Lillian Trasher: Egypt’s “Nile Mother”

Lillian Trasher: Egypt’s “Nile Mother”

Lillian Hunt Trasher was born on 27 September 1887 in Jacksonville, Florida, and was reared in Georgia. Early in her life she put her faith in Jesus Christ and determined to live for Him, moving from her Roman Catholicism to a Pentecostal-Holiness tradition. She attended Bible college for a term, worked in an orphanage under the supervision of Miss Mattie Perry in North Carolina, and was soon engaged to a young and well-respected pastor, Tom Jordan. Shortly before their marriage, however, Lillian sensed a call from God to become a missionary, something Tom had not planned to do. They parted ways ten days before the wedding.

At twenty-three years old, on 8 October 1910, Lillian set sail aboard the SS Berlin from New York, outbound for Alexandria, Egypt. A missionary couple, George and Lydia Brelsford of the Apostolic Faith Mission in Assiout (Asyut), Egypt took her under their wing. Within a few short weeks after her arrival, Lillian went to pray for a dying young mother. The grandmother planned to throw the infant into the Nile, but Lillian asked to raise the babe as her own instead. She named the baby Fareida, her “unique and precious pearl.” By the year’s end, four more orphans were given to Lillian to adopt.

In the next eight years, Lillian’s home sheltered fifty children and eight widows. Soon she took in abandoned children with physical disabilities and illnesses, illegitimate babies (who were regularly killed in that “honor” culture), and babes born to lepers. Christians from the Assemblies of God began to support Lillian’s Assiout Orphanage. Volunteers came to help, building dorms, kitchens, teaching school, and sewing garments. Lillian planted crops, so that the children could eat their own healthy produce, started a Jersey dairy farm to provide fresh milk, and raised meat for the tables. Every year, she took in more children.
During the uprisings in the 1930s, Lillian stayed while most other missionaries returned to their homelands for safety. She endured the Nazi occupation of Egypt during World War II. Despite these hardships and the deprivations of war, the orphans survived under her care. After the war’s end, Lillian and friends installed running water to the buildings and built a hospital wing, which allowed sick children to be housed separately. By the 1950s, the orphanage included sixteen buildings on nine acres, with dormitories, a hospital wing, a chapel, schools, nurseries, a bakery, gardens, sewing rooms, carpentry workshops, and other facilities designed to teach orphans trade skills to enhance their classical educations.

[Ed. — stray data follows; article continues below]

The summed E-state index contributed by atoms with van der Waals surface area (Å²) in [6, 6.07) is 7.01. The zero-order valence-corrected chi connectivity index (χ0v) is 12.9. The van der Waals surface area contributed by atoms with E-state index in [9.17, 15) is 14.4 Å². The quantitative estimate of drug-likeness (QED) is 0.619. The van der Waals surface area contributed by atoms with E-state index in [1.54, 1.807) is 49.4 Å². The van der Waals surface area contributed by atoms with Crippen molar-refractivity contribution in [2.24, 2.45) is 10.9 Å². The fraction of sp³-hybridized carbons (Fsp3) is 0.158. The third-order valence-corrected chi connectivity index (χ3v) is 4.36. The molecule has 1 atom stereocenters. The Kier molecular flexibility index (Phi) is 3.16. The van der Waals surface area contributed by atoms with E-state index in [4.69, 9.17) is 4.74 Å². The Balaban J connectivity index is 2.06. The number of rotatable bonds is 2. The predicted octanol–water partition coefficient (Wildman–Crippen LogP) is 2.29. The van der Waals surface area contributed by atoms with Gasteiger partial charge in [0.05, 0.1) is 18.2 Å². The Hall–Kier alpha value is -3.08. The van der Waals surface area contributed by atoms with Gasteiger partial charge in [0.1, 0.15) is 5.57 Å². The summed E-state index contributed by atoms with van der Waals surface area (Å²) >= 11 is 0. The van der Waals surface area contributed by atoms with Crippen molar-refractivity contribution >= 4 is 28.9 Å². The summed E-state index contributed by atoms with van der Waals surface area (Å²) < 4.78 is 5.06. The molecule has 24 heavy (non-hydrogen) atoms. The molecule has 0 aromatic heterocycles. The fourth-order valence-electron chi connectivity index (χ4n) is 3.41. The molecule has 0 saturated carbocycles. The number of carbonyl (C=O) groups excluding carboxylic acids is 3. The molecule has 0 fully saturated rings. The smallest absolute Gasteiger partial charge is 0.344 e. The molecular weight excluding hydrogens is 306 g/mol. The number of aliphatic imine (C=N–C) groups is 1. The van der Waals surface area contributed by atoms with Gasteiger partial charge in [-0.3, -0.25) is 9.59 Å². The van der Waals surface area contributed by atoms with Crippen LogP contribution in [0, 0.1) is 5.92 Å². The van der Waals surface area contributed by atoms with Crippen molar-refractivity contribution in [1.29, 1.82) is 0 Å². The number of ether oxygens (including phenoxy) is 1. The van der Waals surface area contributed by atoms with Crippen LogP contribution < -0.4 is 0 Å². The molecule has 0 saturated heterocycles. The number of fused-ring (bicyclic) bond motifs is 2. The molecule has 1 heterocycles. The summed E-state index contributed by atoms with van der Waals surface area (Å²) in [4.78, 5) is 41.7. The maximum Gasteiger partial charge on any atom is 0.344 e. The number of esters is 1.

Lillian continued to work, without a furlough, until she died in 1961. By that time, the orphanage had received almost $2 million in monetary donations alone. That year, the orphanage was home to some 1,200 children, although more than 6,000 children had been cared for since its beginning. She had held out her arms and mothered children for more than fifty years in Egypt, offering peace to each life. She was buried on the grounds of the orphanage, her home as well as all who had lived there. In return, thousands came to honor her and to say thank you to the woman who had loved them. For Lillian, the children were her gift from God. She cared for them out of her abundant, overflowing heart of thanksgiving to the One who had loved and given His life for hers. We offer thanks to God for Lillian, and for all who serve today in her footsteps.

-Karen O'Dell Bullock
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